But let’s get back to the brotherhoods... The feud of the two brotherhoods became fiercer as time went by. They each claimed greater jurisdiction and greater privileges, and in their struggle managed to bring sorrow to the Lord himself: in 1614, the Holy Cross wept. This event is solemnly celebrated even today - this votive holiday is known as March Friday, celebrated on the first Friday in March.
If you ask us, it’s an epic tale. If you wish your film to attain commercial success, add a girl and a boy passionately in love, but living on opposing sides. Blockbuster guaranteed.
The Church of St. Lawrence holds invaluable art, which, ironically enough, in part belonged to the fortress church. The art was moved because of the devastating damp that had struck the fortress church. Not to praise the artwork there, we will mention only Veronese and Bassano. Sapienti sat or enough for the wise.
We will skip a few centuries, which doesn’t mean we don’t know what happened then. Au contraire!
At the beginning of the 20th century, Vrboska was a prosperous agricultural and fishing town, with a sardine factory that employed as much as 200 workers, a shipyard for wooden ships, and a regular connection to Split and the island of Brač. There was a hotel, several fishing groups, a cultural community center and a medical clinic. It doesn’t hurt to mention that an oil works operated here from 1910 to 1930, where all the olives from northern Dalmatia were brought for processing. People say that the socialist planned economy hindered the progress of this charming town.
Today things are pretty much like this: the sardine factory doesn’t work, there are fewer fishermen by the day. It seems as if the opening of the Fisheries Museum in 1972 placed fishing in the realms of history. The oil works in Vrboska works no longer. The shipyard still does, but it doesn’t make ships. Vrboska has changed. In some ways, for the better. But we still nostalgically recall centuries past, when people were more modest, simpler. People today have turned to tourism and the hospitality industry. The liveliest part of Vrboska in the summer is definitely the ACI marina.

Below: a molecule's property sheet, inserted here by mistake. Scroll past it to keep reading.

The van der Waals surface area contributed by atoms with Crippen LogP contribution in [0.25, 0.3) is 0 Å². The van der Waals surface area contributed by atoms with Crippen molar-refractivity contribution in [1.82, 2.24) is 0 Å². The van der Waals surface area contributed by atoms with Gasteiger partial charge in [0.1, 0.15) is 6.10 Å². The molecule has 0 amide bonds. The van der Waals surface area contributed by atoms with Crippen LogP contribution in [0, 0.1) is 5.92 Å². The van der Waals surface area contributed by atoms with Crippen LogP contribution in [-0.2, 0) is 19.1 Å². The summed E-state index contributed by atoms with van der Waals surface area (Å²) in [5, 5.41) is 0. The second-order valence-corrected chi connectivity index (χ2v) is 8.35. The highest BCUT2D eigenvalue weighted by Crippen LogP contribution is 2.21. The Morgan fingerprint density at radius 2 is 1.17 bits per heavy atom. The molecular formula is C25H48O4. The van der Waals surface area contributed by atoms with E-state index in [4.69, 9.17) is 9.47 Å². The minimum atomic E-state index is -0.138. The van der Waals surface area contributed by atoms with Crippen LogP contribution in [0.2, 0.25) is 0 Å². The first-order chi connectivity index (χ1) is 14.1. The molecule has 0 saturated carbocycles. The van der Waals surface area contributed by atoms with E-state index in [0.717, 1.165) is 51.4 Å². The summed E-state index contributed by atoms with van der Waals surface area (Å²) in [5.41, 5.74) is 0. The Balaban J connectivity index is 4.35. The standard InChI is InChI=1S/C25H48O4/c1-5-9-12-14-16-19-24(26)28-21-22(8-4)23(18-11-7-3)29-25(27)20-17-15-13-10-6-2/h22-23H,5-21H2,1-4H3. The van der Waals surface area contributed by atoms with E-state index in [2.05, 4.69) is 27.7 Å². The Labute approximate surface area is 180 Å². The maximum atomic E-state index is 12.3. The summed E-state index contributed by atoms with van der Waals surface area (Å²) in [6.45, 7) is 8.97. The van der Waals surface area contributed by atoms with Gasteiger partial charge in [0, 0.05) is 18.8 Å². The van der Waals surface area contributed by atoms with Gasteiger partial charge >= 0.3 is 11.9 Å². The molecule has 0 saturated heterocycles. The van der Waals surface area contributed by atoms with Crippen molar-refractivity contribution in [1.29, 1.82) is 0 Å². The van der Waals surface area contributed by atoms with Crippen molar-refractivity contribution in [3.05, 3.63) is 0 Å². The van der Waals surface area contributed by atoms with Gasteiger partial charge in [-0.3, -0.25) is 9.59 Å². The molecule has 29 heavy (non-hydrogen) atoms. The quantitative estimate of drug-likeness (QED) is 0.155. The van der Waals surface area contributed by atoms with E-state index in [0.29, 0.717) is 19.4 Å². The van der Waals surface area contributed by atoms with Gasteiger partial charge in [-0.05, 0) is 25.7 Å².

In the peaceful and relaxing Vrboska you will find quite many restaurants and cafes. We recommend you to check out a superb place called Pinjata, which is located in the very center of the town, near the Fortress Church of St. Mary of Mercy. The Tavern & Winery Pinjata is a beautifully decorated place with an authentic atmosphere of a traditional Dalmatian "konoba", where you can learn about the local varieties of grapes, try excellent local authentic wine and delicious food, such as the Dalmatian prosciutto, goat cheese in olive oil, fish pate, salted anchovies, etc.
People of Vrboska still do some agriculture, with the main cultures being olives and grapevine. You must try the fruit of the work of these hard-working, kind people. If you wish to explore the island of Hvar without a car, Vrboska is a good place to cast your anchor, both literally and metaphorically. From here you can take a stroll or ride a bike through the Antique Land to Stari Grad; there’s also an asphalted road that leads through Vitarnja to Jelsa along the sea, and Vrbanj and Svirče are nearby as well. Apart from that, Vrboska has many lovely beaches in its vicinity.
How to get to Vrboska?
Take a ferry or a car from Split to Stari Grad or a catamaran to Jelsa, and then take a bus or a car to Vrboska, which is half way between Jelsa and Stari Grad. In case you didn’t arrive by car and wish to drive, we’re the right people for you. Just to note that Vrboska is very near the Zlatni Rat beach in Bol on the island of Brač, so if you enjoy beautiful beaches, we suggest a day trip to Brač.